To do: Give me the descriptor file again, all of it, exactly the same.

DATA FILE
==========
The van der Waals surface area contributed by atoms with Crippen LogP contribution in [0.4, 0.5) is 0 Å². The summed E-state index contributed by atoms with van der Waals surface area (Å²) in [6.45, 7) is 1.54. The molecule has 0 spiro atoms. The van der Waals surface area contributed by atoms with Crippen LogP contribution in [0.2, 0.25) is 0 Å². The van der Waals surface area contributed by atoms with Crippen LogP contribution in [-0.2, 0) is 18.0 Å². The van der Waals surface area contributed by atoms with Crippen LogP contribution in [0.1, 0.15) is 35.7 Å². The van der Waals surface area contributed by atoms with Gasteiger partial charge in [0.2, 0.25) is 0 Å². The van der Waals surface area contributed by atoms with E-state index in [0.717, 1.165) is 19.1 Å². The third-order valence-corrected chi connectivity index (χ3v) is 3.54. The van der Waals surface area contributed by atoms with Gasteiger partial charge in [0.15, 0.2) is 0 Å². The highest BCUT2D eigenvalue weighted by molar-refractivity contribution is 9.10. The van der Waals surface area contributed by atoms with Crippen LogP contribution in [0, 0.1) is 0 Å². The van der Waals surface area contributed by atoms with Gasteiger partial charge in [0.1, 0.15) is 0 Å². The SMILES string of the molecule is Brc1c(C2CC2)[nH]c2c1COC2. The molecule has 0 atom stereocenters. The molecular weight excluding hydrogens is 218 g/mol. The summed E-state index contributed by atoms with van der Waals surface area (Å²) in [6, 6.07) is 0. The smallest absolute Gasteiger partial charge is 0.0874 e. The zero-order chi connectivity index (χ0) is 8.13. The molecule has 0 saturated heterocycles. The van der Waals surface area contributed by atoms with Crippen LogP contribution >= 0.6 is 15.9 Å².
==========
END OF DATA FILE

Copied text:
The van der Waals surface area contributed by atoms with Crippen LogP contribution in [0.4, 0.5) is 0 Å². The summed E-state index contributed by atoms with van der Waals surface area (Å²) in [6.45, 7) is 1.54. The molecule has 0 spiro atoms. The van der Waals surface area contributed by atoms with Crippen LogP contribution in [0.2, 0.25) is 0 Å². The van der Waals surface area contributed by atoms with Crippen LogP contribution in [-0.2, 0) is 18.0 Å². The van der Waals surface area contributed by atoms with Crippen LogP contribution in [0.1, 0.15) is 35.7 Å². The van der Waals surface area contributed by atoms with Gasteiger partial charge in [0.2, 0.25) is 0 Å². The van der Waals surface area contributed by atoms with E-state index in [0.717, 1.165) is 19.1 Å². The third-order valence-corrected chi connectivity index (χ3v) is 3.54. The van der Waals surface area contributed by atoms with Gasteiger partial charge in [0.15, 0.2) is 0 Å². The highest BCUT2D eigenvalue weighted by molar-refractivity contribution is 9.10. The van der Waals surface area contributed by atoms with Crippen LogP contribution in [0, 0.1) is 0 Å². The van der Waals surface area contributed by atoms with Gasteiger partial charge in [0.1, 0.15) is 0 Å². The SMILES string of the molecule is Brc1c(C2CC2)[nH]c2c1COC2. The molecule has 0 atom stereocenters. The molecular weight excluding hydrogens is 218 g/mol. The summed E-state index contributed by atoms with van der Waals surface area (Å²) in [6, 6.07) is 0. The smallest absolute Gasteiger partial charge is 0.0874 e. The zero-order chi connectivity index (χ0) is 8.13. The molecule has 0 saturated heterocycles. The van der Waals surface area contributed by atoms with Crippen LogP contribution >= 0.6 is 15.9 Å².